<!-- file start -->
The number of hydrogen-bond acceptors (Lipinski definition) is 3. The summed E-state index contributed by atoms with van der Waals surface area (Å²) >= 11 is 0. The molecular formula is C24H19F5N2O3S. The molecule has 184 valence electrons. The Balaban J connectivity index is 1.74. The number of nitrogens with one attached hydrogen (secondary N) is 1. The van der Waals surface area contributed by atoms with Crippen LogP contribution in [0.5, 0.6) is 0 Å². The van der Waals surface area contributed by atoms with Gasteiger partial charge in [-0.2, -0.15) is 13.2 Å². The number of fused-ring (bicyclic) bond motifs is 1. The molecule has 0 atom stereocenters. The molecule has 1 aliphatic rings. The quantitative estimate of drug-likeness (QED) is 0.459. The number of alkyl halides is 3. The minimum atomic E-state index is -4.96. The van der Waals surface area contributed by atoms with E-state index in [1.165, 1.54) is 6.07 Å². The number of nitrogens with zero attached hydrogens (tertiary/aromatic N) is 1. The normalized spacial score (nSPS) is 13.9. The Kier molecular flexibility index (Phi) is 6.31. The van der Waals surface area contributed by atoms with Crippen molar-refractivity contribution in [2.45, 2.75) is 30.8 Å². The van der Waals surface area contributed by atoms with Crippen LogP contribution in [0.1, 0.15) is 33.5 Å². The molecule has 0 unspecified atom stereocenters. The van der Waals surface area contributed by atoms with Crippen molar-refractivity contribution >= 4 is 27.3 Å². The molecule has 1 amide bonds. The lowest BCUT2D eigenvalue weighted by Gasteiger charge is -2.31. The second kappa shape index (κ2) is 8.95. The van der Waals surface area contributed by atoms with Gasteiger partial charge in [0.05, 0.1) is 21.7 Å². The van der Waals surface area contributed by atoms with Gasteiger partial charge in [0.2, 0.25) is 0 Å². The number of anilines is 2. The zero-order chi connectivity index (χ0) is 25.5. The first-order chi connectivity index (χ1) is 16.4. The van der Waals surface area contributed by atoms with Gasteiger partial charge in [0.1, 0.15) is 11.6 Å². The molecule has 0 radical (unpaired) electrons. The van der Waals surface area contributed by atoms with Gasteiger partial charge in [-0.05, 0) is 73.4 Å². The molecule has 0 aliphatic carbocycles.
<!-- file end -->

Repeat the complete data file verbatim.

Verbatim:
The number of hydrogen-bond acceptors (Lipinski definition) is 3. The summed E-state index contributed by atoms with van der Waals surface area (Å²) >= 11 is 0. The molecular formula is C24H19F5N2O3S. The molecule has 184 valence electrons. The Balaban J connectivity index is 1.74. The number of nitrogens with one attached hydrogen (secondary N) is 1. The van der Waals surface area contributed by atoms with Crippen LogP contribution in [0.5, 0.6) is 0 Å². The van der Waals surface area contributed by atoms with Gasteiger partial charge in [-0.2, -0.15) is 13.2 Å². The number of fused-ring (bicyclic) bond motifs is 1. The molecule has 0 atom stereocenters. The molecule has 1 aliphatic rings. The quantitative estimate of drug-likeness (QED) is 0.459. The number of alkyl halides is 3. The minimum atomic E-state index is -4.96. The van der Waals surface area contributed by atoms with E-state index in [1.165, 1.54) is 6.07 Å². The number of nitrogens with zero attached hydrogens (tertiary/aromatic N) is 1. The normalized spacial score (nSPS) is 13.9. The Kier molecular flexibility index (Phi) is 6.31. The van der Waals surface area contributed by atoms with Crippen molar-refractivity contribution in [2.45, 2.75) is 30.8 Å². The van der Waals surface area contributed by atoms with Crippen LogP contribution in [0.1, 0.15) is 33.5 Å². The molecule has 0 unspecified atom stereocenters. The van der Waals surface area contributed by atoms with Crippen molar-refractivity contribution >= 4 is 27.3 Å². The molecule has 1 amide bonds. The lowest BCUT2D eigenvalue weighted by Gasteiger charge is -2.31. The second kappa shape index (κ2) is 8.95. The van der Waals surface area contributed by atoms with Gasteiger partial charge in [0.05, 0.1) is 21.7 Å². The van der Waals surface area contributed by atoms with Gasteiger partial charge in [0.2, 0.25) is 0 Å². The number of anilines is 2. The zero-order chi connectivity index (χ0) is 25.5. The first-order chi connectivity index (χ1) is 16.4. The van der Waals surface area contributed by atoms with Gasteiger partial charge in [0.1, 0.15) is 11.6 Å². The molecule has 0 radical (unpaired) electrons. The van der Waals surface area contributed by atoms with Gasteiger partial charge in [-0.05, 0) is 73.4 Å². The molecule has 0 aliphatic carbocycles.